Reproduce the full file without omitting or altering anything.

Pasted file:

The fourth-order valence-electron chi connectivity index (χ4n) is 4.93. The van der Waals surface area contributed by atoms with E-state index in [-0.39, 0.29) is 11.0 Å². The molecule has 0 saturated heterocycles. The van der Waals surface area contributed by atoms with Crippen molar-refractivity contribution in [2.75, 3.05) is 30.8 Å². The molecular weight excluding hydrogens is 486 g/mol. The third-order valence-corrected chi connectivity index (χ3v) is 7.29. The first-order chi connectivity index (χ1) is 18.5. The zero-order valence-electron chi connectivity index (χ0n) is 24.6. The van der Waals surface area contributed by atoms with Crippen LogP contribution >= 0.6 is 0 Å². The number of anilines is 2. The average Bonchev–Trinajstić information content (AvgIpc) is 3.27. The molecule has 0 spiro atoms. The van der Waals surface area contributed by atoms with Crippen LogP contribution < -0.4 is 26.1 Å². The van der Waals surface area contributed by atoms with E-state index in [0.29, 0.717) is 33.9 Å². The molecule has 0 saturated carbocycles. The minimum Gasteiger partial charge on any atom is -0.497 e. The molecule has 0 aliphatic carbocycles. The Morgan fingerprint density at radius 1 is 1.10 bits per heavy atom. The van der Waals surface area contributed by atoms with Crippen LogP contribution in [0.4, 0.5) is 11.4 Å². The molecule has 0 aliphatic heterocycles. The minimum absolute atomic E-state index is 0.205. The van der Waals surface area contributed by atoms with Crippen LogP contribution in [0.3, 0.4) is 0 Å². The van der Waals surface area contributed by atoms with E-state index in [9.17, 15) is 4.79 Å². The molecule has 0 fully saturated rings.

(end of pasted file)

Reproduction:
The fourth-order valence-electron chi connectivity index (χ4n) is 4.93. The van der Waals surface area contributed by atoms with E-state index in [-0.39, 0.29) is 11.0 Å². The molecule has 0 saturated heterocycles. The van der Waals surface area contributed by atoms with Crippen molar-refractivity contribution in [2.75, 3.05) is 30.8 Å². The molecular weight excluding hydrogens is 486 g/mol. The third-order valence-corrected chi connectivity index (χ3v) is 7.29. The first-order chi connectivity index (χ1) is 18.5. The zero-order valence-electron chi connectivity index (χ0n) is 24.6. The van der Waals surface area contributed by atoms with Crippen LogP contribution >= 0.6 is 0 Å². The number of anilines is 2. The average Bonchev–Trinajstić information content (AvgIpc) is 3.27. The molecule has 0 spiro atoms. The van der Waals surface area contributed by atoms with Crippen LogP contribution < -0.4 is 26.1 Å². The van der Waals surface area contributed by atoms with E-state index in [0.29, 0.717) is 33.9 Å². The molecule has 0 saturated carbocycles. The minimum Gasteiger partial charge on any atom is -0.497 e. The molecule has 0 aliphatic carbocycles. The Morgan fingerprint density at radius 1 is 1.10 bits per heavy atom. The van der Waals surface area contributed by atoms with Crippen LogP contribution in [0.4, 0.5) is 11.4 Å². The molecule has 0 aliphatic heterocycles. The minimum absolute atomic E-state index is 0.205. The van der Waals surface area contributed by atoms with Crippen LogP contribution in [0.3, 0.4) is 0 Å². The van der Waals surface area contributed by atoms with E-state index in [9.17, 15) is 4.79 Å². The molecule has 0 fully saturated rings.